Utilize este identificador para referenciar este registo:
|Título:||Circadian rhythms have broad implications for understanding brain and behavior|
Kriegsfeld, Lance J.
|Editora:||John Wiley & Sons|
|Citação:||European Journal of Neuroscience, 39, 1866-1880|
|Resumo:||Circadian rhythms are generated by an endogenously organized timing system that drives daily rhythms in behavior, physiology and metabolism. In mammals, the suprachiasmatic nucleus (SCN) of the hypothalamus is the locus of a master circadian clock. The SCN is synchronized to environmental changes in the light:dark cycle by direct, monosynaptic innervation via the retino-hypothalamic tract. In turn, the SCN coordinates the rhythmic activities of innumerable subordinate clocks in virtually all bodily tissues and organs. The core molecular clockwork is composed of a transcriptional/post-translational feedback loop in which clock genes and their protein products periodically suppress their own transcription. This primary loop connects to downstream output genes by additional, interlocked transcriptional feedback loops to create tissue-specific ‘circadian transcriptomes’. Signals from peripheral tissues inform the SCN of the internal state of the organism and the brain’s master clock is modified accordingly. A consequence of this hierarchical, multilevel feedback system is that there are ubiquitous effects of circadian timing on genetic and metabolic responses throughout the body. This overview examines landmark studies in the history of the study of circadian timing system, and highlights our current understanding of the operation of circadian clocks with a focus on topics of interest to the neuroscience community.|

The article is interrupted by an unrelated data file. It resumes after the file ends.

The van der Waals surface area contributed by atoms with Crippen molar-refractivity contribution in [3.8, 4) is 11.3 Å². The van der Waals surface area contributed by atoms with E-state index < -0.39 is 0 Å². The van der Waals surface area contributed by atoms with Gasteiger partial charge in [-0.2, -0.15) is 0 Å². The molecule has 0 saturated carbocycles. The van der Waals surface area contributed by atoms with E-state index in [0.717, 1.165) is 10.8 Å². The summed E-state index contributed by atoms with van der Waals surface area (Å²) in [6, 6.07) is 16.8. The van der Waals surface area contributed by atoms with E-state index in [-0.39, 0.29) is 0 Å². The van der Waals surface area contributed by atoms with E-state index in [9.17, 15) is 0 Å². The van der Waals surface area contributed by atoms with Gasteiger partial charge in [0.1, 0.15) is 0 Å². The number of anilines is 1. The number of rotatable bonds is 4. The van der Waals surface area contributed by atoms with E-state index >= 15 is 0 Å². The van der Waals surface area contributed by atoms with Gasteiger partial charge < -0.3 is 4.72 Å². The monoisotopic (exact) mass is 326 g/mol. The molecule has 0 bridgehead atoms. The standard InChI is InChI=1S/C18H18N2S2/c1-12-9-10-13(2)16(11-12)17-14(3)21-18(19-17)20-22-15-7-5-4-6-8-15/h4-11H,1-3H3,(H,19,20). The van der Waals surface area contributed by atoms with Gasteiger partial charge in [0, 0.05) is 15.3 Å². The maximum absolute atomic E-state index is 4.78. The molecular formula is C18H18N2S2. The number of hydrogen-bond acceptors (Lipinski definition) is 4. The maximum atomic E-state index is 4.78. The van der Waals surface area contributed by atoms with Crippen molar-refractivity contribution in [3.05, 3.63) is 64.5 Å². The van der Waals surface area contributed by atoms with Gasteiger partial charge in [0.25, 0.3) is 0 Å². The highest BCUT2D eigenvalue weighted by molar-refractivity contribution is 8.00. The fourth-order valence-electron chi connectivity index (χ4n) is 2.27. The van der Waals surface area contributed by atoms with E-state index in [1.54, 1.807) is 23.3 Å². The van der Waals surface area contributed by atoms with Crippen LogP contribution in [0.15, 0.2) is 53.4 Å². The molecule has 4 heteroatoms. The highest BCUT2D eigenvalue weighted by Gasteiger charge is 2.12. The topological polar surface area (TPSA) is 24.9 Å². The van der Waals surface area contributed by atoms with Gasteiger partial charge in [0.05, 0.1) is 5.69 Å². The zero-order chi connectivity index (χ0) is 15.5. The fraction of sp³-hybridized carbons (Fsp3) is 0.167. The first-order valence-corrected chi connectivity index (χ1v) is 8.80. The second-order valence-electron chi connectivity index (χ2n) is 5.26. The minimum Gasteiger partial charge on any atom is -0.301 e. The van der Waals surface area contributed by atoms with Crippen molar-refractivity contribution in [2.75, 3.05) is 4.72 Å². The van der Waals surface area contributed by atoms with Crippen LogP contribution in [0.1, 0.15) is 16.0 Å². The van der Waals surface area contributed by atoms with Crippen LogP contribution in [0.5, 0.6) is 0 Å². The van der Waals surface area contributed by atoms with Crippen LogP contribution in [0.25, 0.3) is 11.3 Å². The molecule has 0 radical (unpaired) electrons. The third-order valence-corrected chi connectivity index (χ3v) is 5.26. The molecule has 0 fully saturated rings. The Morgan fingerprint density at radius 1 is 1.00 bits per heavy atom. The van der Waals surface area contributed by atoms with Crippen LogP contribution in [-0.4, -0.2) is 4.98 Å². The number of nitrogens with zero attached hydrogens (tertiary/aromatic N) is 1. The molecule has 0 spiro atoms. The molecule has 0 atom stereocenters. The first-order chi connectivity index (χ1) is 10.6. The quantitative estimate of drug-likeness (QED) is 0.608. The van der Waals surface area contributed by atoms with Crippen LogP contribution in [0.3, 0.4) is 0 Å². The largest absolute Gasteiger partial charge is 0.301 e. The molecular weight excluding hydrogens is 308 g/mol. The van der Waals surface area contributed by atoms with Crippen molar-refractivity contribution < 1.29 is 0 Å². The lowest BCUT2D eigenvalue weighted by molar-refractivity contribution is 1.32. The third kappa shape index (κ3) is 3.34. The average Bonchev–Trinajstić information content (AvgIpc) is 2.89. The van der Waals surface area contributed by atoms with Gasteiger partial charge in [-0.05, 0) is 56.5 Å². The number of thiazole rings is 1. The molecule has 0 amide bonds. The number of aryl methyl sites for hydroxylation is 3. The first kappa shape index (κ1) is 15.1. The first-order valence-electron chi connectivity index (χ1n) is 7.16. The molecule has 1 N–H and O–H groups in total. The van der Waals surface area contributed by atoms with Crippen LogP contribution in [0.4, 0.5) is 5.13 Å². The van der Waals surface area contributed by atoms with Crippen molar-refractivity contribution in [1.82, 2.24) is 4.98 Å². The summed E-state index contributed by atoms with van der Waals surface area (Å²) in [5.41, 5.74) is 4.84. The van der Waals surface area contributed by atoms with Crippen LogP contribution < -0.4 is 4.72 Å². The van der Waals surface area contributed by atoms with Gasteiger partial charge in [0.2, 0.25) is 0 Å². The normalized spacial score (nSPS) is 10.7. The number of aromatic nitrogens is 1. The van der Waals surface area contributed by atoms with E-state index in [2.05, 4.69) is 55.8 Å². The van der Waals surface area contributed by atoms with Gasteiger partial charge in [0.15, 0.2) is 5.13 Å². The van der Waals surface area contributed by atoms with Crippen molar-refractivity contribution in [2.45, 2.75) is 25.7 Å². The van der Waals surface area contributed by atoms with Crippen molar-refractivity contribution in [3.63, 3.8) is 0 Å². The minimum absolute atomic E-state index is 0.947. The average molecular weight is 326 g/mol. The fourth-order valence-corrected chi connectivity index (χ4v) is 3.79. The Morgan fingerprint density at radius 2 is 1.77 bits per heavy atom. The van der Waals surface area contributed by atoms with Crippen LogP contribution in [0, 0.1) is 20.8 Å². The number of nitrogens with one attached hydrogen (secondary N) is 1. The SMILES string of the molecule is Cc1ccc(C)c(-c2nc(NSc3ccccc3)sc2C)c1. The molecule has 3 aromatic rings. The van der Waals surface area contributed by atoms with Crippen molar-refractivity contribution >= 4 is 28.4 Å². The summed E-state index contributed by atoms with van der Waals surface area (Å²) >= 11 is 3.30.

|Aparece nas colecções:||PORG - Artigos em revistas internacionais|
Ficheiros deste registo:
|EJN_39_1866_1880.pdf||1,37 MB||Adobe PDF||Ver/Abrir|
Todos os registos no repositório estão protegidos por leis de copyright, com todos os direitos reservados.